THE SATANIST’S NEW YEAR’S RESOLUTION: DON’T LAST FOREVER
Happy New Year, and welcome to the end of the world again.
Yes, we’re continuing the ongoing Failure Of Everything in the opening days of 2020. I guess it’s business as usual, as long as you weren’t too invested in the continent of Australia, the entirety of the Middle East, or the US economy (wait for it…).
But once again the true irony is that even as everything else in the world goes to Hell, it’s a really, really great time for Satanism.
These past four years, while disastrous by almost every measure, have proven transformative for Satanic Bay Area and Black Mass Appeal, and we can observe that groups like the Satanic Temple enjoyed material success on an even greater scale.
It’s almost like we all made a deal with the devil or something. Stick a pin in that one maybe.
As a new year begins, my most pressing thought is: It’s not going to last.
The growth, the camaraderie, the creativity, the benefits for ourselves and everyone else–these are finite by nature. And we can’t know how much longer any of it has got.
I can already foresee some problems here, so let’s say right away: Don’t go reading anything weird into this blog. Nothing disastrous is happening to SBA right now, or to any other Satanist group that I know about. We’re not closing shop or running off with the treasury (which is empty anyway) or even changing anything big. Breathe easy and sleep the sleep of the unjust.
But it’s my nature when appreciating good times to remember that good times don’t last forever. I’m sure this makes me sound like the life of the fucking party, but I think it’s healthy.
Or at least, it had better be, because it sure doesn’t look like I’m going to stop anytime soon.
In 2019 Satanic Bay Area had five public Satanic rituals, including our best-attended event ever with HELL-O-WEEN at PianoFight. We raised money for Planned Parenthood, St James Infirmary, Girls Not Brides, La Casa de Paseo, and the Rainbow Community Center.
We marked the two-year anniversary of our Black Mass Appeal podcast and recorded 26 new episodes, with guests like Penny Lane, John Romero, Twin Temple, and Debbie Nathan, among others. We released our latest Satanic “Chick” Tract and a whole new line of Tabitha Slander art merch.
We met dozens of new friends and reconnected with dozens of older ones. We appeared again at events like Sunday Streets and Christmas In The Park and started our series of Satanic Salons. Some of us got married, got new jobs, had new babies, and grew as people.
All this we’ve done together, with essentially no guidance, no budget, few resources, and rarely any idea what we’re doing. We’re happy; we’re proud; we can’t wait to do it all again.
It’s wonderful that all of these things are happening. But I notice that the online discourse about Modern Satanism sometimes gets preoccupied with benchmarks. And we should be careful about conflating those yardsticks with substance–because after all, what happens when they stop?
Maybe we won’t know these same people forever. Maybe we won’t be able to produce new projects the same way in the future. Maybe the sun will increase its intensity between ten and 40 percent over the next several gigaannums and reduce Earth’s atmosphere to inhospitable, Venus-like conditions.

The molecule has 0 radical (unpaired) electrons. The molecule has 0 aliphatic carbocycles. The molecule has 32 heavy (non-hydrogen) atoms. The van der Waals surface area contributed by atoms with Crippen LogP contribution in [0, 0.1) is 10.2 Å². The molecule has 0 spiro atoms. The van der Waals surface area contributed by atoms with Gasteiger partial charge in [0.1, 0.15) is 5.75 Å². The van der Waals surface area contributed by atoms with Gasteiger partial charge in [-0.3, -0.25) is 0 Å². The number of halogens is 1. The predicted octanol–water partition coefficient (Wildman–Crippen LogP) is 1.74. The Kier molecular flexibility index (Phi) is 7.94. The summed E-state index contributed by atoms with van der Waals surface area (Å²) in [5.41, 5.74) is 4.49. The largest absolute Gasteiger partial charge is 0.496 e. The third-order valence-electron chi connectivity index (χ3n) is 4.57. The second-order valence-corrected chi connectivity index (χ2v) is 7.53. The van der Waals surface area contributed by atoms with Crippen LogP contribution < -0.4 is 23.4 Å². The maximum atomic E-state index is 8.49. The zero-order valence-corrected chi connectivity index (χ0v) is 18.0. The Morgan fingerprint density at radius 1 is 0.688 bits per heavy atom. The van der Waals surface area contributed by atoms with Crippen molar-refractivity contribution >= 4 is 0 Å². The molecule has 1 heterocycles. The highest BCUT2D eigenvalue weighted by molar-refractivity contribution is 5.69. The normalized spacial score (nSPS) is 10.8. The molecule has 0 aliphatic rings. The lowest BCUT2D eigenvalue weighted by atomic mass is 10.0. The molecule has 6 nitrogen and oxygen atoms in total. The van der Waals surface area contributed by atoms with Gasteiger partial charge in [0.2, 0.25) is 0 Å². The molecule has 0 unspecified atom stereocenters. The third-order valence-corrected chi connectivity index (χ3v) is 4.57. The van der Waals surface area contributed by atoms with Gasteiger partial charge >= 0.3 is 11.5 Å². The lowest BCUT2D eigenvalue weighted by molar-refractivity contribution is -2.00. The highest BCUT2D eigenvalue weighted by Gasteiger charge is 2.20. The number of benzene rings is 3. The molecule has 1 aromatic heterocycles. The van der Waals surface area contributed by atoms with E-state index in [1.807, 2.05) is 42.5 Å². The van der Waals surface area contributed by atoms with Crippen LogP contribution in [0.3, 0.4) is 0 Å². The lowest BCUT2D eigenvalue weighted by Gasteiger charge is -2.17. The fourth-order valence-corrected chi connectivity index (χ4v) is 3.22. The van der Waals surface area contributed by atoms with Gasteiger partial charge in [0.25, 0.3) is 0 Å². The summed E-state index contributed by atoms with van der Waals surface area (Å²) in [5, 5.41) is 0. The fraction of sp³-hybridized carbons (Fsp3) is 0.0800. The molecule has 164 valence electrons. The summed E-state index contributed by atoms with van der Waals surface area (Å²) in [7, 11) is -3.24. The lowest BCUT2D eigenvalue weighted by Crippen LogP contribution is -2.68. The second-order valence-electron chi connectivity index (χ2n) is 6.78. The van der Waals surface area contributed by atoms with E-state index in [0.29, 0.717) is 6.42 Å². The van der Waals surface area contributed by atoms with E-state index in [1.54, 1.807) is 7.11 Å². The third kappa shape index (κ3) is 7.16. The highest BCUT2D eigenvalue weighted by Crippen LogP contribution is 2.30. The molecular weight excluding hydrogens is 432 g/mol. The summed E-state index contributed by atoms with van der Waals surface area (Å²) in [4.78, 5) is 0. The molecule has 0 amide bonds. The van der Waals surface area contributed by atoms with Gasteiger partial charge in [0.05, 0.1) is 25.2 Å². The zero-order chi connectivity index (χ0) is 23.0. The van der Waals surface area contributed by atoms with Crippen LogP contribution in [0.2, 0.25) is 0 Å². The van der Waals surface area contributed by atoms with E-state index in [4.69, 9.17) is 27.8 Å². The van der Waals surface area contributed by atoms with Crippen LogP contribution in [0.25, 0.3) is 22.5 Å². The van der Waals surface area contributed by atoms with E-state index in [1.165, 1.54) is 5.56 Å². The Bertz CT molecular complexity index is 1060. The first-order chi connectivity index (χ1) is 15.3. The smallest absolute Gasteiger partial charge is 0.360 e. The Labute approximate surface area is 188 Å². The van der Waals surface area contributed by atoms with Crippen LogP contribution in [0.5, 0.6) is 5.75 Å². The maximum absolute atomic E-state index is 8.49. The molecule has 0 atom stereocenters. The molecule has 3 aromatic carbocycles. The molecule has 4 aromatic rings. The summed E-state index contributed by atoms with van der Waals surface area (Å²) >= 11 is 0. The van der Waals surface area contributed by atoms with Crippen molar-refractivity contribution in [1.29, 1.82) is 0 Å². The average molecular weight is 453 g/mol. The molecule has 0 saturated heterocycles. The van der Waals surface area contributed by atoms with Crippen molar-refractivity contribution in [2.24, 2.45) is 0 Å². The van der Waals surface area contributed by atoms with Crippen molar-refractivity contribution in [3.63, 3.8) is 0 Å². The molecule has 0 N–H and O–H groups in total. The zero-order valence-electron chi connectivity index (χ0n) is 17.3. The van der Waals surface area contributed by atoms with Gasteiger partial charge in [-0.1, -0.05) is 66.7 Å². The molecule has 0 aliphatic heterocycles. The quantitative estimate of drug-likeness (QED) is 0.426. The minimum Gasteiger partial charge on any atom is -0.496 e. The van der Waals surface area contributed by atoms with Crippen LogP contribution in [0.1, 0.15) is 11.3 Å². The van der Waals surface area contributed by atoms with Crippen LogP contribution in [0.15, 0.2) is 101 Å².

…possibly I overshot the mark a little bit on that last one, let’s back up.
The point is, mutability is the nature of the world. Whereas the assumption that circumstances will remain static is the oldest and most reliable fallacy of human thinking.
Indeed, change is an intrinsic theme in many devil myths. In Zoroastrians: Their Religious Beliefs and Practices, historian Mary Boyce notes that in that mythology the good god Ahura Mazda was eternal and unchanging–only the evil spirit Ahriman introduced variation into the cosmos.
In the Inferno, Hell is chaotic, fractured, ever-variable–but Dante writes that at the end of the world, time in Hell will run down and leave everyone there in a stalled, permanent past.
And in Goethe’s Faust, Mephistopheles identifies as the spirit of negation, and becomes annoyed at the stubborn consistency of the world:
“This small lump cannot be shaken. And as for the brood of beasts and men, they’re no sooner underground than fresh new blood circulates again–it drives me mad!”
Sometimes we adapt to changes. For example, our friend Lilith Starr chose to step aside as the head of the Satanic Temple’s Seattle Chapter last year, a decision that seems to have left her with very mixed feelings at times
However, she also says that observing the aftermath of that metamorphosis has yielded its own rewards: “I am Lilith, Mother of Demons, and my ‘child,’ the Satanic community I helped birth, is giving me the love and care that helps me make it.”
The things that are most likely to survive changing times are the things most worthwhile. Polish poet Stanislaw Przybyszewski–possibly the first person to intentionally self-apply the term “Satanist” and attempt to create any corresponding rubric and definition–wrote in his later memoirs:
“To what amounted my cult of Satan? The spirit of refusal, the Promethean spirit, the patron and symbol of all free spirits who refuse to be subdued but strives to ever greater perfection, and would like to lead humanity into the festal day of freedom.”
Przybyszewski is no longer with us. His movement largely ended with him. Even his works are now generally obscure.
But his Promethean spirt is still alive–we see it in our peers every day. How much longer will it last? However long it remains worth it.
Mainstream religions are always trying to sell you the idea of eternity. Satanism is transitive. But that’s all right; good things are not meant to last forever. They’re just meant to be good.
Happy New Year. Welcome Year Zero.